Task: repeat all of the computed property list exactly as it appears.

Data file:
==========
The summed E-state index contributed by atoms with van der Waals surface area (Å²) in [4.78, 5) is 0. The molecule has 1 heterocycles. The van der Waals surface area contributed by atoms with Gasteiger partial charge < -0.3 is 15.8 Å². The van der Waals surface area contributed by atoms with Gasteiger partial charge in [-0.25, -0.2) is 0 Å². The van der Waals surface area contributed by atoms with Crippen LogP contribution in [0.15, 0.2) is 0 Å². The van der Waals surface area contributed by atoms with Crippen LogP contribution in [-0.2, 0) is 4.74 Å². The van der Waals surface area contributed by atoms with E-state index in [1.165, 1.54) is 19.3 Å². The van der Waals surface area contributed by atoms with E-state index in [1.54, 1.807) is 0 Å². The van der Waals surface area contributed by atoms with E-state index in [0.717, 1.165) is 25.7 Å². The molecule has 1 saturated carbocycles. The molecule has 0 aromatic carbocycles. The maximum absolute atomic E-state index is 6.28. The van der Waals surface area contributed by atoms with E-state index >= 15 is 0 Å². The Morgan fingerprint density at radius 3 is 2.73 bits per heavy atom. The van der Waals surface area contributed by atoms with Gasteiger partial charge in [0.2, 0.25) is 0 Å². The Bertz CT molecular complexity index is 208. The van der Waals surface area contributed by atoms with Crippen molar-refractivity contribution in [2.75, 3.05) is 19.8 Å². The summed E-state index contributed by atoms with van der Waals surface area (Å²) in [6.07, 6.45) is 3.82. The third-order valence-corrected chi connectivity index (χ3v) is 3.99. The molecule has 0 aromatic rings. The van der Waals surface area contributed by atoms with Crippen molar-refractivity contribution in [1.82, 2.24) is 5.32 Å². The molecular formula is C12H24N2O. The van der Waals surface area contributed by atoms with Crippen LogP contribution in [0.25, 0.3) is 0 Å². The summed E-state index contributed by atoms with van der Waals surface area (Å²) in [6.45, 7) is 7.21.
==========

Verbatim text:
The summed E-state index contributed by atoms with van der Waals surface area (Å²) in [4.78, 5) is 0. The molecule has 1 heterocycles. The van der Waals surface area contributed by atoms with Gasteiger partial charge < -0.3 is 15.8 Å². The van der Waals surface area contributed by atoms with Gasteiger partial charge in [-0.25, -0.2) is 0 Å². The van der Waals surface area contributed by atoms with Crippen LogP contribution in [0.15, 0.2) is 0 Å². The van der Waals surface area contributed by atoms with Crippen LogP contribution in [-0.2, 0) is 4.74 Å². The van der Waals surface area contributed by atoms with E-state index in [1.165, 1.54) is 19.3 Å². The van der Waals surface area contributed by atoms with E-state index in [1.54, 1.807) is 0 Å². The van der Waals surface area contributed by atoms with E-state index in [0.717, 1.165) is 25.7 Å². The molecule has 1 saturated carbocycles. The molecule has 0 aromatic carbocycles. The maximum absolute atomic E-state index is 6.28. The van der Waals surface area contributed by atoms with E-state index >= 15 is 0 Å². The Morgan fingerprint density at radius 3 is 2.73 bits per heavy atom. The van der Waals surface area contributed by atoms with Gasteiger partial charge in [0.2, 0.25) is 0 Å². The Bertz CT molecular complexity index is 208. The van der Waals surface area contributed by atoms with Crippen molar-refractivity contribution in [2.75, 3.05) is 19.8 Å². The summed E-state index contributed by atoms with van der Waals surface area (Å²) in [6.07, 6.45) is 3.82. The third-order valence-corrected chi connectivity index (χ3v) is 3.99. The molecule has 0 aromatic rings. The van der Waals surface area contributed by atoms with Crippen molar-refractivity contribution in [1.82, 2.24) is 5.32 Å². The molecular formula is C12H24N2O. The van der Waals surface area contributed by atoms with Crippen LogP contribution in [0.25, 0.3) is 0 Å². The summed E-state index contributed by atoms with van der Waals surface area (Å²) in [6.45, 7) is 7.21.